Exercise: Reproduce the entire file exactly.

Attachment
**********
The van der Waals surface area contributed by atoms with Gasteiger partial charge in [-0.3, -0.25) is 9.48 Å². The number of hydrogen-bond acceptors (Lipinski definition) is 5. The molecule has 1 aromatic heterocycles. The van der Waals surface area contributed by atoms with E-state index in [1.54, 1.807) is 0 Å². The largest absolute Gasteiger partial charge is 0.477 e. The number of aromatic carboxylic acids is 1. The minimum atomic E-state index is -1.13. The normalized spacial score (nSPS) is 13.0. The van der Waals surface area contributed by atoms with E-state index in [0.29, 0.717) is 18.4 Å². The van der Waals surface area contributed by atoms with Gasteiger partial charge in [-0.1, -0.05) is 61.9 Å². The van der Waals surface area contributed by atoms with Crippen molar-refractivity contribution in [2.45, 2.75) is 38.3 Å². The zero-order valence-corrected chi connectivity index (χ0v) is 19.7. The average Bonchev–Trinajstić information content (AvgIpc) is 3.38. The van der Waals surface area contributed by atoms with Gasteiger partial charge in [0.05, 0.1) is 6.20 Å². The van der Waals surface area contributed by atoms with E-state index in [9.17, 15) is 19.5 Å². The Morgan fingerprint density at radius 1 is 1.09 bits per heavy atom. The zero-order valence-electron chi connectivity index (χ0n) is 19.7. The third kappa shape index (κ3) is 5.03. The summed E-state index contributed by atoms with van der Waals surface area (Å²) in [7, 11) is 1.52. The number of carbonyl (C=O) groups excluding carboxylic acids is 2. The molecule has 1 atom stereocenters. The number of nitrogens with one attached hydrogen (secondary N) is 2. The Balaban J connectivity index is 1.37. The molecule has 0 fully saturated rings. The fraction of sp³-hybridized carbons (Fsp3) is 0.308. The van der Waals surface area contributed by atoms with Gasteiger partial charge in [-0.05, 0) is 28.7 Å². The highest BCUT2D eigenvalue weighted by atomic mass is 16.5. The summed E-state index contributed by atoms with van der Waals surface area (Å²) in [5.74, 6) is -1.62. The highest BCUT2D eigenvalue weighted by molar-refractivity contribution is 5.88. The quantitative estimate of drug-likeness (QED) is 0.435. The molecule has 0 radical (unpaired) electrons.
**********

The van der Waals surface area contributed by atoms with Gasteiger partial charge in [-0.3, -0.25) is 9.48 Å². The number of hydrogen-bond acceptors (Lipinski definition) is 5. The molecule has 1 aromatic heterocycles. The van der Waals surface area contributed by atoms with E-state index in [1.54, 1.807) is 0 Å². The largest absolute Gasteiger partial charge is 0.477 e. The number of aromatic carboxylic acids is 1. The minimum atomic E-state index is -1.13. The normalized spacial score (nSPS) is 13.0. The van der Waals surface area contributed by atoms with E-state index in [0.29, 0.717) is 18.4 Å². The van der Waals surface area contributed by atoms with Gasteiger partial charge in [-0.1, -0.05) is 61.9 Å². The van der Waals surface area contributed by atoms with Crippen molar-refractivity contribution in [2.45, 2.75) is 38.3 Å². The zero-order valence-corrected chi connectivity index (χ0v) is 19.7. The average Bonchev–Trinajstić information content (AvgIpc) is 3.38. The van der Waals surface area contributed by atoms with Gasteiger partial charge in [0.05, 0.1) is 6.20 Å². The van der Waals surface area contributed by atoms with E-state index in [9.17, 15) is 19.5 Å². The Morgan fingerprint density at radius 1 is 1.09 bits per heavy atom. The zero-order valence-electron chi connectivity index (χ0n) is 19.7. The third kappa shape index (κ3) is 5.03. The summed E-state index contributed by atoms with van der Waals surface area (Å²) in [7, 11) is 1.52. The number of carbonyl (C=O) groups excluding carboxylic acids is 2. The molecule has 1 atom stereocenters. The number of nitrogens with one attached hydrogen (secondary N) is 2. The Balaban J connectivity index is 1.37. The molecule has 0 fully saturated rings. The fraction of sp³-hybridized carbons (Fsp3) is 0.308. The van der Waals surface area contributed by atoms with Gasteiger partial charge in [-0.05, 0) is 28.7 Å². The highest BCUT2D eigenvalue weighted by atomic mass is 16.5. The summed E-state index contributed by atoms with van der Waals surface area (Å²) in [5.74, 6) is -1.62. The highest BCUT2D eigenvalue weighted by molar-refractivity contribution is 5.88. The quantitative estimate of drug-likeness (QED) is 0.435. The molecule has 0 radical (unpaired) electrons.